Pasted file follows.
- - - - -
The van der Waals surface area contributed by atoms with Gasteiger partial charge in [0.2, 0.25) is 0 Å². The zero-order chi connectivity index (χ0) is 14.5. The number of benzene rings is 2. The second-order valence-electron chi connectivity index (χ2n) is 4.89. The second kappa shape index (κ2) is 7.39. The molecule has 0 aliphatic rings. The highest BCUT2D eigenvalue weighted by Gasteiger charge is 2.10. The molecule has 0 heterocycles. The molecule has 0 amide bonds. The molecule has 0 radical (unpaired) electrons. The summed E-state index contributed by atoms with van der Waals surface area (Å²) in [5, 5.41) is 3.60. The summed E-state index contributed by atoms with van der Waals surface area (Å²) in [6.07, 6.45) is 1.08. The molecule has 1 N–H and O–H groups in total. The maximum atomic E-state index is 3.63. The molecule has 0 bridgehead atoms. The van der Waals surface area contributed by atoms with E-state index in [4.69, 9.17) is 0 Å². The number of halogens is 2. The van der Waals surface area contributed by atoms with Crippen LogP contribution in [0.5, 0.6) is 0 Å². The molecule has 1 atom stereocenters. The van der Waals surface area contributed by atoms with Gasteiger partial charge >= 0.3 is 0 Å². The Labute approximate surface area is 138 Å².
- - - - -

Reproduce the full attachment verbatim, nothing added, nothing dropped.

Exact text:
The van der Waals surface area contributed by atoms with Gasteiger partial charge in [0.2, 0.25) is 0 Å². The zero-order chi connectivity index (χ0) is 14.5. The number of benzene rings is 2. The second-order valence-electron chi connectivity index (χ2n) is 4.89. The second kappa shape index (κ2) is 7.39. The molecule has 0 aliphatic rings. The highest BCUT2D eigenvalue weighted by Gasteiger charge is 2.10. The molecule has 0 heterocycles. The molecule has 0 amide bonds. The molecule has 0 radical (unpaired) electrons. The summed E-state index contributed by atoms with van der Waals surface area (Å²) in [5, 5.41) is 3.60. The summed E-state index contributed by atoms with van der Waals surface area (Å²) in [6.07, 6.45) is 1.08. The molecule has 1 N–H and O–H groups in total. The maximum atomic E-state index is 3.63. The molecule has 0 bridgehead atoms. The van der Waals surface area contributed by atoms with E-state index in [4.69, 9.17) is 0 Å². The number of halogens is 2. The van der Waals surface area contributed by atoms with Crippen LogP contribution in [0.5, 0.6) is 0 Å². The molecule has 1 atom stereocenters. The van der Waals surface area contributed by atoms with Gasteiger partial charge >= 0.3 is 0 Å². The Labute approximate surface area is 138 Å².